Trickle Down

Fifteen hundred miles from the southern border, the Northwest feels the squeeze of the immigration crisis

Trickle Down
Young Kwak
Rwandan refugee Emmanuel Rucyahana, right, tries a carrot during a nutrition workshop at World Relief Spokane. Funding for workshops like this one has been redirected to address immigration at the southern border.

"We came here because we have to save our lives," she says, sitting next to her husband. Now, they're tasting raw carrots from a paper boat, seated at a long table surrounded by posters about the Founding Fathers, with people chatting in four languages.

Refugees like Farwah Rubab and Syed Mubashar Abbas from Pakistan come here, to World Relief's headquarters in Spokane, for answers. Not only do they get help finding housing, schooling and jobs, but they can attend workshops on the essentials: banking, interacting with law enforcement and today, cooking healthy food.

"We like the bus, and we can take classes so we can improve our language," Rubab says. "[But] we want to be able for everything. We are helpless. We don't like this."

Though the much-covered influx of unaccompanied children at the southern border is 1,500 miles away from this classroom, the two are unavoidably linked by a pot of federal funding increasingly under stress.

Last month, the federal government halted funding to states for "refugee resettlement assistance" — the money that pays for these classes — because it needed that money to address needs at the border. In Spokane, World Relief, a nonprofit that helps resettle refugees, uses its $89,500 allotment to pay staff to help refugees apply for permanent residency and to organize these classes. The nonprofit Catholic Charities gets $35,500 from the contract to provide similar services. About $1 million in funding was cut for the current quarter.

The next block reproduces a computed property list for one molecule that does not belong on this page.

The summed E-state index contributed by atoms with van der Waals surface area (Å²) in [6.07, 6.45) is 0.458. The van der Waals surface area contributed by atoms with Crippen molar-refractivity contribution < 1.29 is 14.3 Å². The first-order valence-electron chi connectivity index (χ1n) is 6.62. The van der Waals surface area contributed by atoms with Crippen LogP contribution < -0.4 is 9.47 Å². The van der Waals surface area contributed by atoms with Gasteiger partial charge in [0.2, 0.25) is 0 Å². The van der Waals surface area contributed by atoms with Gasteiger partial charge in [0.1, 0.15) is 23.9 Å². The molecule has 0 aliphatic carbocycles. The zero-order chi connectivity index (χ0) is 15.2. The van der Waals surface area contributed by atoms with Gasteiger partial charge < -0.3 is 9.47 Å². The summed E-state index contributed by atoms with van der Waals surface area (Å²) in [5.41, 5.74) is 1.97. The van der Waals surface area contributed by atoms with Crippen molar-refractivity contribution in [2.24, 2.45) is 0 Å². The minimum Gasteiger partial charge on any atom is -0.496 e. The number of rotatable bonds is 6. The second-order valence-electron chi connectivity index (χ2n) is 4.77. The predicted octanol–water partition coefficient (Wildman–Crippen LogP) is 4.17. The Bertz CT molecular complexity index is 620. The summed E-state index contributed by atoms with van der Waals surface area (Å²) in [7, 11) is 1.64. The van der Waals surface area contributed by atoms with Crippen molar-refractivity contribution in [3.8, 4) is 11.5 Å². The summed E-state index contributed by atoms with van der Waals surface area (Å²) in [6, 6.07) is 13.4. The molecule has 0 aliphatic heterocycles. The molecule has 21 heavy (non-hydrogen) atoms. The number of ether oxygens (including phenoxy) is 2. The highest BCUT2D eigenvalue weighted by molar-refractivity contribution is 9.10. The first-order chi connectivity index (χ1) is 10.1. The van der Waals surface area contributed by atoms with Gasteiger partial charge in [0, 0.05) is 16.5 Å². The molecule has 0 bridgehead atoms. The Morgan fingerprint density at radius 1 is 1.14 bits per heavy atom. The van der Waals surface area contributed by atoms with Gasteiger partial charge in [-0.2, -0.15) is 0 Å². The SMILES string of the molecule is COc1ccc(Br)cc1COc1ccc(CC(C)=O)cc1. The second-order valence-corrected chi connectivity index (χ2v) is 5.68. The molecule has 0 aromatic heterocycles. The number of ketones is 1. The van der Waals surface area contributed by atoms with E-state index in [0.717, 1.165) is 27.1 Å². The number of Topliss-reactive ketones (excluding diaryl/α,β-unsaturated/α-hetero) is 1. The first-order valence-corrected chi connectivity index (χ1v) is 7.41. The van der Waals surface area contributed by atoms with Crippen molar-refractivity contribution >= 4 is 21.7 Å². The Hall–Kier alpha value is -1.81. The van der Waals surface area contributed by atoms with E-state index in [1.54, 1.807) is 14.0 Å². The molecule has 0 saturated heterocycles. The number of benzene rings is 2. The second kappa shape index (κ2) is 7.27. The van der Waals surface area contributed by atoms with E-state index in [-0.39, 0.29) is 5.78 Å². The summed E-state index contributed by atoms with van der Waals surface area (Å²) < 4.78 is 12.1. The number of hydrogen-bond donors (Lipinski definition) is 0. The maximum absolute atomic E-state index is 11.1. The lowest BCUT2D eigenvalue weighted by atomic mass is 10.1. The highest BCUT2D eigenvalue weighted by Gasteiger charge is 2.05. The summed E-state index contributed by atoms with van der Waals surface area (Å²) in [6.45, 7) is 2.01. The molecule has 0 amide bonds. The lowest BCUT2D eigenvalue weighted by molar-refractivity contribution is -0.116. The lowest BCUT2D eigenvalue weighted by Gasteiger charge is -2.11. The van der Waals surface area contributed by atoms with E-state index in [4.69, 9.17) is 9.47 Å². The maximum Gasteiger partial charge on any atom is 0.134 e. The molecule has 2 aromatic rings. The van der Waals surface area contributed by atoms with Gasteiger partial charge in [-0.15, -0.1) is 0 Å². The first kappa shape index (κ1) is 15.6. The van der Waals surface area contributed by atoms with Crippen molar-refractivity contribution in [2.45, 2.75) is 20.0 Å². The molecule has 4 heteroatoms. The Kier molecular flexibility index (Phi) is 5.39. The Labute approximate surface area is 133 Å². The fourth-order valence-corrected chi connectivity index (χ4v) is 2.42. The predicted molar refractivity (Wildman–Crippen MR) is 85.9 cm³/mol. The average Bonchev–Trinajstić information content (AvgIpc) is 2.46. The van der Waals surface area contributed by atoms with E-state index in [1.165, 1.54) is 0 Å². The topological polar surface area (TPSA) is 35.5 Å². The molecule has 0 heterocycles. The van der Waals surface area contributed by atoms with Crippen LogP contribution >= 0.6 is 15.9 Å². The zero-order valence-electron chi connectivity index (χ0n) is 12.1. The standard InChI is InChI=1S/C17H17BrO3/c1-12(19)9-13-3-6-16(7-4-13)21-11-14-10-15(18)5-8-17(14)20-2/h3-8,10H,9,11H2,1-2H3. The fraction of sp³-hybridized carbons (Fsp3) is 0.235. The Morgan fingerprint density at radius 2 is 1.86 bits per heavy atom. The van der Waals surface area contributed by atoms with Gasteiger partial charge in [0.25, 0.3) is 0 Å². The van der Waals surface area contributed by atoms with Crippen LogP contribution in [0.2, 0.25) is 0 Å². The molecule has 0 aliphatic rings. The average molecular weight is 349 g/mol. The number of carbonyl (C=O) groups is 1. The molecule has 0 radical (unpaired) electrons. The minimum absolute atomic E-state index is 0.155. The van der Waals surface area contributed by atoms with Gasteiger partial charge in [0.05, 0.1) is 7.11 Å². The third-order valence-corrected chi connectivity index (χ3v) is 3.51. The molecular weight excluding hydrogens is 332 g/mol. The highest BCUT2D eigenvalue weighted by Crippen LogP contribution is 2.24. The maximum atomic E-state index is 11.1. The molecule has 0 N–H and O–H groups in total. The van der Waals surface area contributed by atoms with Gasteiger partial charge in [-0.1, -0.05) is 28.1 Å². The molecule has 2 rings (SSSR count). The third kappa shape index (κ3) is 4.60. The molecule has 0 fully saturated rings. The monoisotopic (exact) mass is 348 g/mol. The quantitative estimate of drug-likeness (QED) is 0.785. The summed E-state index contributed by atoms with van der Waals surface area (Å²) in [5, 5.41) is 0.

While President Barack Obama requested $3.7 billion from Congress to address the border crisis, lawmakers went on recess late last week without approving any extra funding. It's unclear when and how fully the refugee funding might be restored. In the meantime, local organizations are in limbo as they decide whether they're able to piece together temporary funding or should start cutting staff and programs.

World Relief is not currently planning any layoffs, but Director Mark Kadel says if cuts continue, his organization would have to consider cutting staff associated with these programs. Catholic Charities is in a similar holding pattern.

"If this trend continues, we'll be faced with some decisions at World Relief," Kadel says. "Eventually, if there isn't a solution, there will be a trickle-down effect in the local economy."

While funding is a consistent challenge for service providers, cuts like this — where funding has already been promised and is then withheld mid-year — are rare.

"It is troubling," says Tom Medina, chief of Washington state's Office of Refugee and Immigrant Assistance, which distributes the federal money to local groups. "These are people we invited to the U.S. ... These people have been through the worst that life can give you and are on their feet. They get here and we pull services out from under them."

Trickle Down
Young Kwak
Iraqi refugee Maha Almajidi, left, serves carrots to Pakistani refugees Farwah Rubab, right, and Syed Mubashar Abbas.